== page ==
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Risk perception refers to people's subjective impression of riskiness. Objective ways of defining risk involve the uncertainty of outcomes, their negativity, or both (“the risk of dying during surgery”). Subjective perception of risk (related to health, safety, or financial outcomes) is determined not only by these readily quantifiable outcome dimensions but also by more qualitative characteristics such as decision makers' familiarity with choice options, perceived control, and institutional trust.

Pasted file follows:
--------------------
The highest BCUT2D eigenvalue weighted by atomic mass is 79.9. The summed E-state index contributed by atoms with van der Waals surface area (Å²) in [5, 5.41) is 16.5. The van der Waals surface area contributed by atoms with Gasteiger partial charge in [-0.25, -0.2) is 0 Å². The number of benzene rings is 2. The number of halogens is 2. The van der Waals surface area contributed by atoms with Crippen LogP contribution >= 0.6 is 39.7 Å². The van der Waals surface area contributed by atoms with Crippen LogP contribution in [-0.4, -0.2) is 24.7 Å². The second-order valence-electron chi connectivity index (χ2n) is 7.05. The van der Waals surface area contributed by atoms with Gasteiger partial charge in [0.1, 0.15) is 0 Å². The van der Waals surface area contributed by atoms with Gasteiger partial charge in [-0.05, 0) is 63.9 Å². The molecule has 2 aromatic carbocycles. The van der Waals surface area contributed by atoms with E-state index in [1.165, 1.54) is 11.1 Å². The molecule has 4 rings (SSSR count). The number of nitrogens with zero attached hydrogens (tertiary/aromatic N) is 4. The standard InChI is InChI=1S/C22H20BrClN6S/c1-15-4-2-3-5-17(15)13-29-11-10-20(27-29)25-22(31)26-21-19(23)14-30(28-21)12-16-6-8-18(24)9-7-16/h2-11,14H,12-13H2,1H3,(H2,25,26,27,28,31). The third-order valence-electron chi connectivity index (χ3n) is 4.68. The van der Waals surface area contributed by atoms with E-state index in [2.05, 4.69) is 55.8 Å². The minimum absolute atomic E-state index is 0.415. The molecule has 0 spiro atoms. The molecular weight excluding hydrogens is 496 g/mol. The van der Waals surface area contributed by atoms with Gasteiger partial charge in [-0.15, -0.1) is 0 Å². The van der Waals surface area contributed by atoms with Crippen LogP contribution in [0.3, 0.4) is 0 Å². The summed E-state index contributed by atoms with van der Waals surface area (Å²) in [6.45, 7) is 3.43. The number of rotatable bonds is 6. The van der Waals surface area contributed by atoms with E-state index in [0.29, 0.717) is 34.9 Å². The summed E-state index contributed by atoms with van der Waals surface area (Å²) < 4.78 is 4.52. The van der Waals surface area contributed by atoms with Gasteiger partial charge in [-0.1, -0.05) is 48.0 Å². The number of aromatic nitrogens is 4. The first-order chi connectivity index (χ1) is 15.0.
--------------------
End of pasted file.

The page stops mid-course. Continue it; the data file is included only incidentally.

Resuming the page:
Understanding risk perception matters in the context of medical decision making for multiple reasons. Informed consent requires an accurate understanding of risks and benefits. The design of risk communication messages needs to consider people's processing of risk information to ensure that risks are understood in their correct magnitude. Since policy makers and physicians often differ from the ...

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